Collective memory and civic spirit of Afghan:
Moreover, the collective memory of Afghan people is shaped by decades of war, fear, poverty, and trauma. As a result, they surrendered, knowing that the Taliban would block their fundamental rights. For instance, rights in education, safety, and political rights will probably be stripped away as they were under the past rule of the Taliban from 1996 to 2001, thus enforcing a strict interpretation of Sharia, or Islamic law.
It should be noted that the tribal and ethnic differences in Afghanistan played a considerable role in fragilizing the unity of Afghan people and their capacity to stand as one to defend their nation and their territory from the Taliban with the latter instrumentalizing those divisions by recruiting ethnic marginalized minorities. In other words, the absence of a civic consciousness and the lack of cohesiveness added to the fear of the Afghan people and diminished any desire to resist the Taliban.
Impact on the international community:
Now that Taliban has seized power in Afghanistan, the international community fears a proliferation of terrorism. “The international community must unite to ensure that Afghanistan will never be used again as a platform or a refuge for terrorist organizations” declared the Secretary-General of the United Nations, Antonio Guterres, during an emergency meeting of the Security Council on Monday August 16. Indeed, this environment is fertile ground for the proliferation of terrorist groups, especially since many entities will try to take advantage of the situation in Afghanistan. As for individuals who have a jihadist Islamist ideology, they will more likely join the Taliban. It is therefore entirely possible that we might witness an increase in terrorist acts around the world. For instance, the Taliban seizing power fueled anger from the Islamic State which conducted a suicide bombing at one of Kabul’s airport gates. It “[killed] at least 92 people, including 13 American service members” on August 27, according to U.S. forces. In addition, Pentagon spokesman John Kirby said the United States believes there are still “specific, credible” terrorist threats to come.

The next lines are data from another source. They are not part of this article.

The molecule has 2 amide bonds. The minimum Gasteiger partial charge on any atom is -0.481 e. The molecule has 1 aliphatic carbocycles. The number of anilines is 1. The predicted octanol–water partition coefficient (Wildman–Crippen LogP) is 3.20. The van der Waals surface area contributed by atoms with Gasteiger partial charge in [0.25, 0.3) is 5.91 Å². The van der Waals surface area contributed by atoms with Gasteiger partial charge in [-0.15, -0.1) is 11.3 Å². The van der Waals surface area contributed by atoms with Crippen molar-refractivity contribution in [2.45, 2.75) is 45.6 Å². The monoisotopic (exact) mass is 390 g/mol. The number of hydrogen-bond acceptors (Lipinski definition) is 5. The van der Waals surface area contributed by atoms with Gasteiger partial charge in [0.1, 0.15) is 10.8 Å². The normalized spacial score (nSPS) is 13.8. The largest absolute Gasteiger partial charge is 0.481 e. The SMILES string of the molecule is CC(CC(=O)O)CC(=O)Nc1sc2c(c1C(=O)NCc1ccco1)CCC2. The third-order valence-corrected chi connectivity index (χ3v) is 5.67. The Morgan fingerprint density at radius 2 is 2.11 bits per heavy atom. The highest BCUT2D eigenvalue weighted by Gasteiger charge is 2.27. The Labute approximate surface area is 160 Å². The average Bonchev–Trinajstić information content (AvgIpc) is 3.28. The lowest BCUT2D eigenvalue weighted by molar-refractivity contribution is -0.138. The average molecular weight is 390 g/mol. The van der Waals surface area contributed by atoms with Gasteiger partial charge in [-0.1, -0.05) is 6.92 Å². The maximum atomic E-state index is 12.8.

Added to the political upheaval in Afghanistan is the humanitarian risk. Put differently, the world is currently experiencing a migration crisis as “2.2 million Afghan refugees are already in neighboring countries and 3.5 million people are forced to flee their homes within Afghanistan’s borders.”
In the end, what will the future of Afghanistan be? Doubts persist, instability is likely to drag on. After four decades of conflict with 20 years of American military presence, Afghanistan seems to be back to the status quo.
Edited by Mathieu Lavault
The opinions expressed in this article are solely those of the author and they do not reflect the position of the McGill Journal of Political Studies or the Political Science Students’ Association.